Stopping a Costly Leak: The Effects of Unbalanced Voltage on the Life and Efficiency of Three-Phase Electric Motors
From the U.S. Department of Energy's Publication, Energy Matters

Electrical power quality problems cost U.S. industry $40-150 billion each year, according to some estimates. Most problems originate outside our plant and are therefore beyond our control-for example, outages, voltage interruptions, voltage sag, voltage reductions, and blackouts. Others may be traceable either to the utility grid, plant conditions, or some combination of the two.

The good news is that we can do something about one of the most pervasive (and insidious) power quality problems—voltage unbalance. The bad news is that this problem is easy (and costly) to overlook. At the very least, voltage unbalance reduces motor efficiency, potentially robbing you of the savings you expected to realize by upgrading to EPACT or National Electrical Manufacturers Association (NEMA) PremiumTM efficiency motors. More serious consequences include premature motor failure, costly shutdowns, and lost production.

What is unbalanced voltage, and where does it come from?

Voltage unbalance describes the condition when the voltages of all phases of a 3-phase power supply are not equal. You might expect the electricity used by your 3-phase electric motors to be balanced, but it rarely is. According to ANSI C84.1 -1995, Electrical Power Systems and Equipment — Voltage Ratings (60Hz), only 66% of the 3-phase power delivered to industrial plants is within 1% voltage unbalance. In addition, 98% of all voltage generated by electric utilities has 3% or less unbalance. Only 2% of the voltage produced by the electric utilities has a voltage unbalance greater than 3%.

The underlying causes of voltage unbalance are numerous, and may include:

  • Lack of symmetry in transmission lines
  • Large single-phase loads (for example, arc furnaces, welders, and so on)
  • Faulty power factor correction capacitor banks
  • Open delta or wye transformers.

Plant conditions that can cause or contribute to voltage unbalance include unbalanced or overloaded transformers, malfunctioning power factor correction devices, cyclical controls, and detuned reactors. Even what's happening at the plant next door or farther up the power line could affect the voltage unbalance at your facility. One plant reported 8% voltage unbalance; the cause was an aluminum plant next door, with predominantly single-phase furnace loads.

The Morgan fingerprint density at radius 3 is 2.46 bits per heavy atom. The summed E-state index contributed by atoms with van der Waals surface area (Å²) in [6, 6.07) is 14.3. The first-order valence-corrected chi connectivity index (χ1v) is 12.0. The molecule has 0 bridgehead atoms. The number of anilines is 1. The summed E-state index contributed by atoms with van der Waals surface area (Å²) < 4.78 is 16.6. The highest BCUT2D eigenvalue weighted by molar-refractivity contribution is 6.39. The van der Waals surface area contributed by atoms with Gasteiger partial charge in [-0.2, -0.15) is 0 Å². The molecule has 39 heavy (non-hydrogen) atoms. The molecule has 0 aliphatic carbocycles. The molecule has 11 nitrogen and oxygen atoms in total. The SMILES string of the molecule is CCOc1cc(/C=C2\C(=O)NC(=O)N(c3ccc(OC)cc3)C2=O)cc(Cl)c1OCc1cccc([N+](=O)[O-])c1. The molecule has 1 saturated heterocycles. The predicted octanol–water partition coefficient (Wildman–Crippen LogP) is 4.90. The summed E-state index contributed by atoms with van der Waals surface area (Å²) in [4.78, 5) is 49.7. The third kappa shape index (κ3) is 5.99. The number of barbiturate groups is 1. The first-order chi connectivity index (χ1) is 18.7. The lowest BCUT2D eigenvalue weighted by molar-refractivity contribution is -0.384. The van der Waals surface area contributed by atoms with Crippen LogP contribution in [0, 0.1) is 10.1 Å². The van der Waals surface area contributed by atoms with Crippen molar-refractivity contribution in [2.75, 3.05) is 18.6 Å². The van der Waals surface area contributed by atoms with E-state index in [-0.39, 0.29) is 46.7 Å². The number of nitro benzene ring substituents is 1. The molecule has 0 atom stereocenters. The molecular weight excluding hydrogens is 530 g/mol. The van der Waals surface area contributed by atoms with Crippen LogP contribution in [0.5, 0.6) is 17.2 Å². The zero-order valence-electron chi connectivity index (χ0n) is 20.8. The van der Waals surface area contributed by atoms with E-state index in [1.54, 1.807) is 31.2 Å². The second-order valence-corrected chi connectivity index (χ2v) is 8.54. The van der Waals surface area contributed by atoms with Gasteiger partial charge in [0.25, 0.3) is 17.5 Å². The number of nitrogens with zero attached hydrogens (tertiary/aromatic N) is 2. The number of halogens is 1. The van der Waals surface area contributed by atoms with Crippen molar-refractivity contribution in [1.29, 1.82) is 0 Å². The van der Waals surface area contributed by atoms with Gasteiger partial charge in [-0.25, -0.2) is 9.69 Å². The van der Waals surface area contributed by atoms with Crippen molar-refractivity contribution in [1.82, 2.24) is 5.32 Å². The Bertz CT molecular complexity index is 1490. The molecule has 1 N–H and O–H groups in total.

The bottom line: if your plant uses 3-phase power and you haven't taken corrective measures already, there's a fairly good chance you have unbalanced voltage.

How to tell

To find out if your plant has a problem with voltage unbalance, measure the line voltages of your 3-phase power supply where it enters the plant and then again at several critical locations within the plant under normal operating conditions. Use those measurements to solve the following equation:

Voltage Unbalance = 100 x Maximum Deviation from Average Voltage / Average Voltage

For example, if measured line voltages were 455, 460, and 492, the average would be 469 volts (455 + 460 + 492 = 1407 / 3 = 469). The maximum deviation from that average is 23 volts (492 - 469 = 23). To find the voltage unbalance, solve the equation for the average voltage and the maximum voltage deviation:

Voltage Unbalance = 100 x (23 / 469) = 4.9%

Why you should care

The most apparent effects of voltage unbalance are decreased motor efficiency and performance—both of which affect your company's profitability.

Any given motor's efficiency will vary, depending upon such factors as the type of application, the load, and the supply voltage. In fact, even the efficiency ratings of the new NEMA Premium motors are possible only if they operate on balanced voltage.

That's because motors built to comply with the NEMA standard MG 1 are designed to operate on voltage balanced to within 1%. Operating on a power supply with a larger voltage unbalance will increase the I2R losses (that is, current squared times resistance) in the rotor and stator, meaning more of the supplied power will be converted to heat and less to work. The motor therefore will run hotter and, consequently, less efficiently. Increased rotor losses also will increase "slip," so the motor will turn a little more slowly and do less work in a given time.